Miss American Pie
A Diary of Love, Secrets, and Growing Up in the 1970s
By Margaret Sartor
(Bloomsbury USA, Hardcover, 9781596912007, 192pp.)
Publication Date: June 27, 2006
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A spellbinding and authentic document of American adolescence.
Set against the backdrop of the deep South in the 1970s, "Miss American Pie" is the unforgettable account of Margaret Sartor's life from age twelve to eighteen. A raw document crafted from diaries, notebooks, and letters, this deeply personal yet universally appealing story astonishes with its candor. Young Margaret moves with ease between the seemingly trivial concerns of hairstyles and boys to more profound questions of faith and meaning. By turns funny and poignant, heartbreaking and profound, she tackles all of the decade's issues--desegregation, drugs, the sexual revolution, the rise of feminism, and the spread of charismatic evangelical Christianity--with humor, frankness, and unexpected insight.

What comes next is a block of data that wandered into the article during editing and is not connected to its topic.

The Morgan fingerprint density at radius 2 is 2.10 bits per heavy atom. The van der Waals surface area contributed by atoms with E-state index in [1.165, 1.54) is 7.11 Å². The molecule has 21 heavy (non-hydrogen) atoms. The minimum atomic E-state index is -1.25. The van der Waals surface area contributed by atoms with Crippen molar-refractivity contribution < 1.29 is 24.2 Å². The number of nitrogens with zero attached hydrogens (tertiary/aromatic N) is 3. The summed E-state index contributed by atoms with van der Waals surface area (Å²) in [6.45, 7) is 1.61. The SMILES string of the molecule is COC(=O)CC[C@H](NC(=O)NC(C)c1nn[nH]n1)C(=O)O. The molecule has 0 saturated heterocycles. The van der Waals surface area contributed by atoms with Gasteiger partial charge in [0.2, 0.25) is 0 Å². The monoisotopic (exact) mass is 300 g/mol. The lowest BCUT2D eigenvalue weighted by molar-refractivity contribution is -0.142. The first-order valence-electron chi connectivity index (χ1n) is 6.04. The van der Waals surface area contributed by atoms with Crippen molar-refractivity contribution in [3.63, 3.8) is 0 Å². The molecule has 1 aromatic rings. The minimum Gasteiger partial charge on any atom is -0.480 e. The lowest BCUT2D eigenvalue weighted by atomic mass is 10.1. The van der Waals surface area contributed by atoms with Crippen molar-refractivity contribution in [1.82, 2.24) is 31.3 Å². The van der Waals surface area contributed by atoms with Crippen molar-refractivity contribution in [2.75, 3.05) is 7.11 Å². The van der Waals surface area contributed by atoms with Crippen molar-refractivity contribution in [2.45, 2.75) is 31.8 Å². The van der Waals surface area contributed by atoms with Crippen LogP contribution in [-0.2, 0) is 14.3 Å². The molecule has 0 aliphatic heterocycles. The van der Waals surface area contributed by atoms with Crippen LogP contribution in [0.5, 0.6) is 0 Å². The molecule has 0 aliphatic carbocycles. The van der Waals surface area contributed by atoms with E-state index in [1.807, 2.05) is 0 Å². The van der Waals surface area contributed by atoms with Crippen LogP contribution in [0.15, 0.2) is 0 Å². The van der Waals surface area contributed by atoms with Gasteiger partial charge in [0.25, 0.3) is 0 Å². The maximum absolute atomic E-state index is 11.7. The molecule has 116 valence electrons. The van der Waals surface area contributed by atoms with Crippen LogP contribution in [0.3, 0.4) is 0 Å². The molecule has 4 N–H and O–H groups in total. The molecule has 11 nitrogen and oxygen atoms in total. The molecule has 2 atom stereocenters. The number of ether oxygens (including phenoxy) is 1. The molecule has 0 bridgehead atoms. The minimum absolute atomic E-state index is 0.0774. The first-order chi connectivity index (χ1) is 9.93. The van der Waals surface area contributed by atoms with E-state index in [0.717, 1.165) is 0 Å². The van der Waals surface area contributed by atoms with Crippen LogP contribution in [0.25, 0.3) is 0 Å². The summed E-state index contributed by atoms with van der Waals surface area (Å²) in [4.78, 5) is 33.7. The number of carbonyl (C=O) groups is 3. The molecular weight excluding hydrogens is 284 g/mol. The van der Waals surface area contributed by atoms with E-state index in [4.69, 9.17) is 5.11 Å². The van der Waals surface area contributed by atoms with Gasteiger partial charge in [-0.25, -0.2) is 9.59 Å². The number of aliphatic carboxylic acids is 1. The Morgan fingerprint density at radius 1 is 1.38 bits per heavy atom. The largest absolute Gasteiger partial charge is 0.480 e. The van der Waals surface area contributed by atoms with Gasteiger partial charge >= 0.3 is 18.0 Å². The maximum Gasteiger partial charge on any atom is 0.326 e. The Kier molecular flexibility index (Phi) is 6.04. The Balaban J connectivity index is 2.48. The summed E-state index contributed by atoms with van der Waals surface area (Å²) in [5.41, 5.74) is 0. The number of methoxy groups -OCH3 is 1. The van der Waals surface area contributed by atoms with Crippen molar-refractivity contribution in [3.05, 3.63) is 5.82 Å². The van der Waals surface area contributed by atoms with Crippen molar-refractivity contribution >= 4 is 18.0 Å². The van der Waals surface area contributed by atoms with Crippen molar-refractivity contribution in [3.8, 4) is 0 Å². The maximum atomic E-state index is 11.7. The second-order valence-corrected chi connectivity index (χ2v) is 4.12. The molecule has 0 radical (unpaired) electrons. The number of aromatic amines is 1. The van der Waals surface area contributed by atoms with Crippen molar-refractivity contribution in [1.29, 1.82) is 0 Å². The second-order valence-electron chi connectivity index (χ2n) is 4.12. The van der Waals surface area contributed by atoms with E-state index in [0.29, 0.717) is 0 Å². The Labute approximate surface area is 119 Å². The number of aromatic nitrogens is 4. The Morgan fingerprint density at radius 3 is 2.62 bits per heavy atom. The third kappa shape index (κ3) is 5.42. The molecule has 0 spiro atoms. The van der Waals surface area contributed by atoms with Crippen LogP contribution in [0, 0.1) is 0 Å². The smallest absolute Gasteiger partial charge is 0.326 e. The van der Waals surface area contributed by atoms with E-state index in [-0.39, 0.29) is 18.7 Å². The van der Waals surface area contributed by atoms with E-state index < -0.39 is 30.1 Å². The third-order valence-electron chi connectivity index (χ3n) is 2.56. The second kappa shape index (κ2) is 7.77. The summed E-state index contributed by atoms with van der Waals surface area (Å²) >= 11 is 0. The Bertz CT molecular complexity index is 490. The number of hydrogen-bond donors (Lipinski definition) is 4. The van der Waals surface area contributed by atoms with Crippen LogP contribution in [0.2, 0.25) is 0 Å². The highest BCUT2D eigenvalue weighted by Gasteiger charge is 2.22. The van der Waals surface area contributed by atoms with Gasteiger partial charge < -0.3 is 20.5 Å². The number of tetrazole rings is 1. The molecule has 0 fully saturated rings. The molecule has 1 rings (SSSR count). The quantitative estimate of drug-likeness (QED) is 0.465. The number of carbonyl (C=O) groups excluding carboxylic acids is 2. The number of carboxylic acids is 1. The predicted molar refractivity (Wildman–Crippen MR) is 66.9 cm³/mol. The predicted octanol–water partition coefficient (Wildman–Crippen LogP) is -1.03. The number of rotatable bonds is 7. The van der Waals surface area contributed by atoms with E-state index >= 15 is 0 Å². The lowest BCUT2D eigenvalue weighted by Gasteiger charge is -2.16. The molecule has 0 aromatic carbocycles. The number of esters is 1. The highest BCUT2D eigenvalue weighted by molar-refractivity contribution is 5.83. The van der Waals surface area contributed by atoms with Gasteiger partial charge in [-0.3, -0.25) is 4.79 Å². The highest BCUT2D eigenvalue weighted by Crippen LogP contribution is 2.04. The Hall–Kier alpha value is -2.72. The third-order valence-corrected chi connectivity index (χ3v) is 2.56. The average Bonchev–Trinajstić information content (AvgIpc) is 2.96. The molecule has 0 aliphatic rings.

"Miss American Pie" reminds us what it feels like to grow up, offering a true and honest look at a teenager grappling with the timeless questions of sex, friendship, God, love, loss, and the meaning of family. The introduction and epilogue, written by Sartor from an older perspective, reflect on those turbulent and life-shaping years, revealing how the girl in the diary turned out after all, and demonstrating that childhood--both its joys and traumas--reverberate deeply in our adult lives.
Margaret Sartor is a writer and photographer who has been widely published and exhibited. She teaches at the Center for Documentary Studies at Duke University.